And while all of these are valid reasons to choose another career path, my biggest reason for stepping away from journalism is this: I absolutely despise all that American popular print media stands for. It is so biased and contrived that I could never feel good about what I was reporting. Do I watch CNN? Absolutely. But I still don't think they report on issues that matter 85% of the time. They get fixated on trivial topics. If I want to read about Tiger Woods (I don't), I will pick up PEOPLE. I don't want to hear about which celebrity did what on what is supposed to be a NEWS station. Quite frankly, I don't give a hoot about the fact that the Obama girls got a swing set in the White House lawn. Nor do I care how often they visit Hawaii annually. Or that they got a dog. At this point, I wouldn't be surprised if, by the end of 2012, we get a report on how often the president frequents the restroom in a day. That's how mundane some of the stories are. It's not news. And if that's all the media can think to write about regarding our "leader," to be honest, it kind of lends proof to how little Mr. President is doing for our country. But that's another post for another time.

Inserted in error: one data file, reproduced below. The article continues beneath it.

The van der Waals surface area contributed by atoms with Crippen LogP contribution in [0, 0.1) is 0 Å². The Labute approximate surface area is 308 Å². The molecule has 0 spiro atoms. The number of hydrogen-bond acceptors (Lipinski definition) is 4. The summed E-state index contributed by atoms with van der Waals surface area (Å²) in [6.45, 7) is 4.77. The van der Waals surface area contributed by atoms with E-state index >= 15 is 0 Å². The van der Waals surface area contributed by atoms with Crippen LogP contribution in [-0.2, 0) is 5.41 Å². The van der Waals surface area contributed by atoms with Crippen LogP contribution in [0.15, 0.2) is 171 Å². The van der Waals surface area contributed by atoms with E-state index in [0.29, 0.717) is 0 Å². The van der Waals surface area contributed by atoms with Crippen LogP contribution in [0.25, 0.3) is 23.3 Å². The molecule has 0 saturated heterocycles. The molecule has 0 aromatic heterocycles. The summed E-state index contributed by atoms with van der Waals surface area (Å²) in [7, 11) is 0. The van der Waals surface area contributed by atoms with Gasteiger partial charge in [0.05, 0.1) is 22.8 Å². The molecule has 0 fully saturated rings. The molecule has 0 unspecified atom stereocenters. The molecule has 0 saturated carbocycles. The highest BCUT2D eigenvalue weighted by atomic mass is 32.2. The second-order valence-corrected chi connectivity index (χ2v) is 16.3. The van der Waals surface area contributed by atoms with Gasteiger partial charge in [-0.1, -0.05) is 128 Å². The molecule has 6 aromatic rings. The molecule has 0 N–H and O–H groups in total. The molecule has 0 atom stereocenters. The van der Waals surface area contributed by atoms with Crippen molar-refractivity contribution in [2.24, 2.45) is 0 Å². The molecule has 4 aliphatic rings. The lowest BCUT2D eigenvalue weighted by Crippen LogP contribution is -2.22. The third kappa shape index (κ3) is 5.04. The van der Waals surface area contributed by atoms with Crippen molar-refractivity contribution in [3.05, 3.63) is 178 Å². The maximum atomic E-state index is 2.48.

I do care about the rising level of people in poverty in this country. And the fact that women still make .75 to every man's 1.00. I also care about the rise of drug and human trafficking (especially in the good 'ole U.S. of A); the rise in teen pregnancies and the decrease in the number of high school graduates; the numerous horrible education systems in this country, especially in poverty-stricken areas; and the amount of murders this country has annually. Did you know that Great Britain, on average, has less than 300 murders annually? Here in America, we average in the tens of thousands. And yet CNN and the like prefer to talk about Balloon Boy (for what seemed like forever) and whether or not Brangelina will be adopting from Haiti. Don't even get me started on the Michael Jackson coverage. So unless you read The New Yorker regularly (which most Americans don't), you aren't getting stories of much substance. I'd like to hear stories regarding the amount of people on welfare (and how many of those are abusing the system); more about the genocide in Darfur (and why the U.S. government is the first to rescue earthquake victims-- which is important-- but is doing little to save the small African region that has roughly 500,000 genocide victims and rising. That's not even including those that are displaced.). I care about the mistreatment of women (especially in areas such as Africa and the Middle East); and hardcore facts about the Iraq war (but one must turn to a non-biased book to get those kind of details... check out Imperial Life in the Emerald City if you're interested.) Not all news needs to cover such heavy subjects. There's plenty of positive news stories I'd love to hear; stories of hope. But, clearly, the First Lady's new hairdo takes precedence (just google 'Michelle Obama's haircut'- the first website is from cbsnews.com).